Thursday, September 21, 2006

Abdillahi Yussuf Can't Rule Somalia

By Jerry Okungu

I may be a pessimist, but as early as the Somali peace deal was signed in Nairobi and warlords elected Abdullahi as interim president, I predicted disaster and failure. I did not do so because I had known him. I did so when I saw the circumstances of his election against his track record as a warlord.

Now, two years later, my prediction has come to pass. However, what worries me, and I hope other realists too, is why the international community, Africa and the rest of mankind cannot see that backing Abdullahi Yusuf to bring peace and stability to Somalia is like
asking a goat to negotiate with a crocodile.

The past two years have proved beyond reasonable doubt that Yusuf is not good for Somalia. His type of politics polarises the country even further. He is a soldier who can easily be described as the coward of the county. He loves playing safe. If he were not so, then he would have left Nairobi immediately he was elected President and headed for Mogadishu.

He did not do this. Instead, he lingered around in Nairobi for almost a year waiting for a non existent AU peacekeeping force to lead him to Mogadishu.

Yusuf stayed for so long in Nairobi until the Kibaki administration literally forced him out of town. Life was so good here that he saw no need to hurry back to war-torn Somalia to face the challenges awaiting him there. When he finally left Nairobi, he over-flew Somalia and headed for Yemen where he took a few months before deciding where to land in Somalia! When
he finally did, it was not in Mogadishu but tiny Baidoa, fearing that warlords controlling Mogadishu were unfriendly to him.

His decision to settle in Baidoa caused a rift between him, the Speaker of the National Assembly and his Prime Minister, both of whom were pro-settlement in Mogadishu. However, even though he finally won the day, Somalia never recovered from its persistent internal strife. Thuggery and brinkmanship held sway over the land. Militias of all sorts continued to hold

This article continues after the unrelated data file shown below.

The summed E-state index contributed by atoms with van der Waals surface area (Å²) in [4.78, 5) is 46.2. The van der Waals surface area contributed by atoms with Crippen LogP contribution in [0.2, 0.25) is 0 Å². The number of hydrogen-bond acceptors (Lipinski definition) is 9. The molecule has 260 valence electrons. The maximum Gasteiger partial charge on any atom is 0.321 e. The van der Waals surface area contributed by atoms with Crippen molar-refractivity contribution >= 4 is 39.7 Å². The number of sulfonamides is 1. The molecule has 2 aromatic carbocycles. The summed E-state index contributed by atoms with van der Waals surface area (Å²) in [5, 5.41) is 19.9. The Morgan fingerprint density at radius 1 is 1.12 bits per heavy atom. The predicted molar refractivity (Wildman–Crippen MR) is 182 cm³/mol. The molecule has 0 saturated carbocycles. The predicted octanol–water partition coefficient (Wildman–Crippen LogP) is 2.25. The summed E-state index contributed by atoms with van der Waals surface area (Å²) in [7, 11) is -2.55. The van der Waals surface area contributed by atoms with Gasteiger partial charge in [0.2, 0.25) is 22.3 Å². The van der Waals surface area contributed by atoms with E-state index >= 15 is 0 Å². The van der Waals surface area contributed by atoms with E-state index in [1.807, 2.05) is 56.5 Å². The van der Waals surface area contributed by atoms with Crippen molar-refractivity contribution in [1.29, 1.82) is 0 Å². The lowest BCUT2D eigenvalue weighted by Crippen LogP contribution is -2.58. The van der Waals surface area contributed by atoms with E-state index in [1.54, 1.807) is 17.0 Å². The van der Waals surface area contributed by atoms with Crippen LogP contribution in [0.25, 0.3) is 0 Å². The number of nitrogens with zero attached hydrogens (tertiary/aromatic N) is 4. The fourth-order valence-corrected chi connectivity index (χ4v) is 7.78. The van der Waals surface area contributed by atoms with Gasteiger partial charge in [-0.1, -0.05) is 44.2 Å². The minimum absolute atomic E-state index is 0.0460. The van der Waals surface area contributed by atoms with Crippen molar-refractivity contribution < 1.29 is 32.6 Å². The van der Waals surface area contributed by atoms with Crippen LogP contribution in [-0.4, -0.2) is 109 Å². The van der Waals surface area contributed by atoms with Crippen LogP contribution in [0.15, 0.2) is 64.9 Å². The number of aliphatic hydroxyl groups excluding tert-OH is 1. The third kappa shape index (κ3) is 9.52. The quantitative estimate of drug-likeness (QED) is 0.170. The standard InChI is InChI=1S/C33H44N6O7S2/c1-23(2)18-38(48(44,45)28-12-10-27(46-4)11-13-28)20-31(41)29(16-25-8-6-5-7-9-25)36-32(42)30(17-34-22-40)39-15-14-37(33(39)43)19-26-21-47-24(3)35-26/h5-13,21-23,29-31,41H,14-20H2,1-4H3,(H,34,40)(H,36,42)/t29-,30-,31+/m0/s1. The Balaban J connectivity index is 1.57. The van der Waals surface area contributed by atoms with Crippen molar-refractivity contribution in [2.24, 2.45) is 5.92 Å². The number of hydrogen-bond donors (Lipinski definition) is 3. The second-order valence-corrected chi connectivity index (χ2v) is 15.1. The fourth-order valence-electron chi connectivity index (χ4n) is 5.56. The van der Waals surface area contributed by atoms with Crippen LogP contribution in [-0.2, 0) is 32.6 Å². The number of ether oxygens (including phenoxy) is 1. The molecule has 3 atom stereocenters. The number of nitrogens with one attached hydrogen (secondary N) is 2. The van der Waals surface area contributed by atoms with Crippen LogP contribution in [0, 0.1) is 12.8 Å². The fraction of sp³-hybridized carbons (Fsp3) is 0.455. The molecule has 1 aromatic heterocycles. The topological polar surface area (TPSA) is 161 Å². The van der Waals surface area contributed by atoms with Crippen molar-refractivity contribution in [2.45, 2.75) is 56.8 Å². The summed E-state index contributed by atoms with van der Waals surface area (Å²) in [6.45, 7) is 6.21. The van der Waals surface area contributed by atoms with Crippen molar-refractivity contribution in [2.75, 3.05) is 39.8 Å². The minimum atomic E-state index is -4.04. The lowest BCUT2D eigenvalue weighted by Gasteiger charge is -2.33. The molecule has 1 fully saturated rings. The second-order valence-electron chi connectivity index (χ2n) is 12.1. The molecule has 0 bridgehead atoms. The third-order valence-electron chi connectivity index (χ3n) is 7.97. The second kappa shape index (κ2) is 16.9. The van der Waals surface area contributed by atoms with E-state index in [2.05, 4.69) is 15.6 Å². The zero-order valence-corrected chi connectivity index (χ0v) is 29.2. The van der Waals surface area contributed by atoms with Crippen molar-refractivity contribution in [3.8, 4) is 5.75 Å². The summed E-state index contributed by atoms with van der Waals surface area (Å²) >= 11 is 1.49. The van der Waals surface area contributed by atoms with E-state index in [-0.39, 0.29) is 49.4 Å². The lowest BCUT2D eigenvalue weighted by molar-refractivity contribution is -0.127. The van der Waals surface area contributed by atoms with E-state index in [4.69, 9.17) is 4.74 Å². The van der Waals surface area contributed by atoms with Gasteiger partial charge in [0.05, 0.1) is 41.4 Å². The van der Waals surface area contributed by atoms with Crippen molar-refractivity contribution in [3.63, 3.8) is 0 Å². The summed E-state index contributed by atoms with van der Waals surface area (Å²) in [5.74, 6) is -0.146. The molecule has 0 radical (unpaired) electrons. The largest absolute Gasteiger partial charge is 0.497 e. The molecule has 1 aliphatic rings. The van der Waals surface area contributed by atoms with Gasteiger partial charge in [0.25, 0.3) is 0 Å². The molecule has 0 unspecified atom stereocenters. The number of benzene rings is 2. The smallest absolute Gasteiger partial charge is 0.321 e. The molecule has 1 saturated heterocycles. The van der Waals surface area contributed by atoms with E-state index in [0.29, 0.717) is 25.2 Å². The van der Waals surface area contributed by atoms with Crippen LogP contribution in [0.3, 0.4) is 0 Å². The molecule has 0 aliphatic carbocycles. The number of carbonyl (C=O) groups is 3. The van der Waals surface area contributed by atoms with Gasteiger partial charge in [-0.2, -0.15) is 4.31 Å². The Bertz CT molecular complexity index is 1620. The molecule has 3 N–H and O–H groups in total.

the country to ransom until the Islamic Courts Union rose from the ashes to take control and bring back law and order.

As I write this article, the entire Somalia, save for Somaliland in the north, is under the control of the Islamic Courts. In any case, Somaliland broke way from the South as soon as Siad Barre bade farewell to his countrymen in the early 1990s.

As if that was not enough, just two weeks ago, war broke out in Baidoa, the very seat of Yusuf's
government over the control of the airstrip. Most foreign visitors like I had to find refuge in
ICU-controlled town of Wajid for days as we awaited evacuation of our colleagues in Baidoa.

Just before Monday's bomb blast that almost claimed the life of Yusuf himself, one warlord called Mohammed Ibrahim Habsade, who controls Baidoa, had given notice to the Yusuf Government to vacate Baidoa or they would be evicted by force!

The blast that claimed several lives is a pointer to the fact that Yusuf's days are numbered as President of Somalia. He is finally cornered the way Siad Barre was cornered. His continued stay in Somalia is not good for the country nor is it good for Africa and the international community.

Any attempts to force Yusuf on Somalis will be a sure catalyst for a bloodbath of unimaginable proportions. Africa certainly does not need another Iraq or Afghanistan on its soil.

If the ICU can bring law and order in Southern Somalia, if Somalilanders can demonstrate that they can run a peaceful government for 15 years, hold regular elections and generally give Somalilanders their life back, why on earth would we waste 8,000 African soldiers to safeguard one individual at the risk of their own lives? Is President Abdullahi Yusuf worth dying for not only by Somalis but other nationals of Africa? I don't think so.

The writer is an independent journalist based in Nairobi

1 comment:

SleepDepraved said...

That last comment certainly takes the cake. The turn of events doesn't look favorable for Abdullahi Yusuf. I can see why the journalist would draw conclusion that since ICU and somaliland seem to be vanguards of human rights then why not let them reign through democracy. Here lies the bite. Theocracy seems to have worked in regards to ICU and democracy in regards to Somaliland. Could somali be the hotbed of theocracy vs democracy. It certainly has catalysts in both ends.